England looked more lively after the captain was substituted and when Danny Welbeck and Daniel Sturridge played upfront with Raheem Sterling in the No10 role
A month into a campaign where Wayne Rooney has been named captain of club and country, questions remain about his precise role in both sides. Manchester United’s signings of Ángel di María and Radamel Falcao provide Louis van Gaal with other top-class attacking options, while it increasingly seems Rooney is crowbarred into the England side at the expense of overall cohesion.
In fairness, while Rooney was not in spectacular form at the World Cup, he was not one of England’s worst performers either. He created Daniel Sturridge’s equaliser against Italy with a fine run and cross, before scoring England’s only other goal of the tournament against Uruguay.
In terms of goalscoring, Rooney remains consistent: he has reached double figures in 10 consecutivePremier League seasons, a truly outstanding record. Nevertheless, it is fascinating thatwhile United have won the title in half of those seasons, Rooney’s best four goalscoringcampaigns have come when others have triumphed – Manchester City twice and Chelsea twice. Perhaps that tells the story: what is best for Rooney is not always best for his side.
At international level, there is a similar feeling. Rooney is now on 41 England goals, but Wednesday’s 1-0 victory over Norway was a microcosm of the situation – Rooney scored the only goal from the penalty spot and therefore found his name in the headlines yet again, but England looked most lively after he was substituted, with 20 minutes remaining.
That allowed Roy Hodgson to change system, playing Daniel Sturridge and Danny Welbeck upfront together, with Raheem Sterling at the head of a midfield diamond, where he had excelled for Liverpool in their 3-0 thrashing of Tottenham last weekend. There was greater pace in England’s attack, neater combinations between the lines and more players in advance of the ball, giving the midfielders options.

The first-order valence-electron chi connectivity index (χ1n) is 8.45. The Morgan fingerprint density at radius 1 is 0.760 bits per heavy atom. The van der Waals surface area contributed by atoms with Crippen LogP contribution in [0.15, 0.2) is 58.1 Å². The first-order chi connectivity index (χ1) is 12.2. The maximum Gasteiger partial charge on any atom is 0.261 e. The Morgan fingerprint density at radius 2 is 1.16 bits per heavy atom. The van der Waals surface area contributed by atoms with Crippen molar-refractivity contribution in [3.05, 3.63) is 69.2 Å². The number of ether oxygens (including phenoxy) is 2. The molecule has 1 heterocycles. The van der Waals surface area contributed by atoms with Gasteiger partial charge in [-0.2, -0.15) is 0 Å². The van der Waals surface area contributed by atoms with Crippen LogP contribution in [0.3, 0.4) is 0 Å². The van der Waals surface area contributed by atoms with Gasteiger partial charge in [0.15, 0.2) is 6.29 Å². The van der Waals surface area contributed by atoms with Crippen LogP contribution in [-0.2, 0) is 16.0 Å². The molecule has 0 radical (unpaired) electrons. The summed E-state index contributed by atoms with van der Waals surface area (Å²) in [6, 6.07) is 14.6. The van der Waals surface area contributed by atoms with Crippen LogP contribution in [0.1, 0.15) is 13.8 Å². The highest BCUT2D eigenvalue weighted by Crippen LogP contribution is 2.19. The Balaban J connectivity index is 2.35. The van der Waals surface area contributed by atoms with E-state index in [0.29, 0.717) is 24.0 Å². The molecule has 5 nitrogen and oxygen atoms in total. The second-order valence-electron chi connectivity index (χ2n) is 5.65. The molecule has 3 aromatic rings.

Even when Rooney was on the pitch, he was not involved in England’s best moves. Club combinations came to the fore: Sterling and Sturridge twice interchanged passes excellently, then Jack Wilshere and Alex Oxlade-Chamberlain played a neat one-two. England’s best passingmoves were played around Rooney, rather than through him, and for a No10, that is a damning indictment of his minimal influence.
In truth, Rooney’s best position for England might be as the primary striker, the role he developed into during the 2009-10 campaign for United, but has seldom played since. However, the fine club form of Sturridge means that position is not available, and shoving Sturridge out wide is an unhappy compromise.
Rooney can be fielded wide, but in England’s opening World Cup fixture, he was put on the left and failed to track Italy’s right-back Matteo Darmian, leaving Leighton Baines exposed. Worryingly, Rooney was only playing there to free him from the defensive responsibility of tracking Andrea Pirlo, something he was not capable of during Euro 2012. Not only has Rooney’s creative potential declined, his tactical discipline has vanished too.
Strangely, the Rooney problem will not be critical over the next 18 months – in such a weak qualification group England should defeat minnows with a minimum of fuss, the central midfielders should be able to command matches as a duo, and Rooney can concentrate on goalscoring.
Against stronger opposition, however, England will continue to look fragmented. By Euro 2016, Rooney will probably be England’s all-time record goalscorer, but Hodgson will be faced with the same old dilemma about how to use him.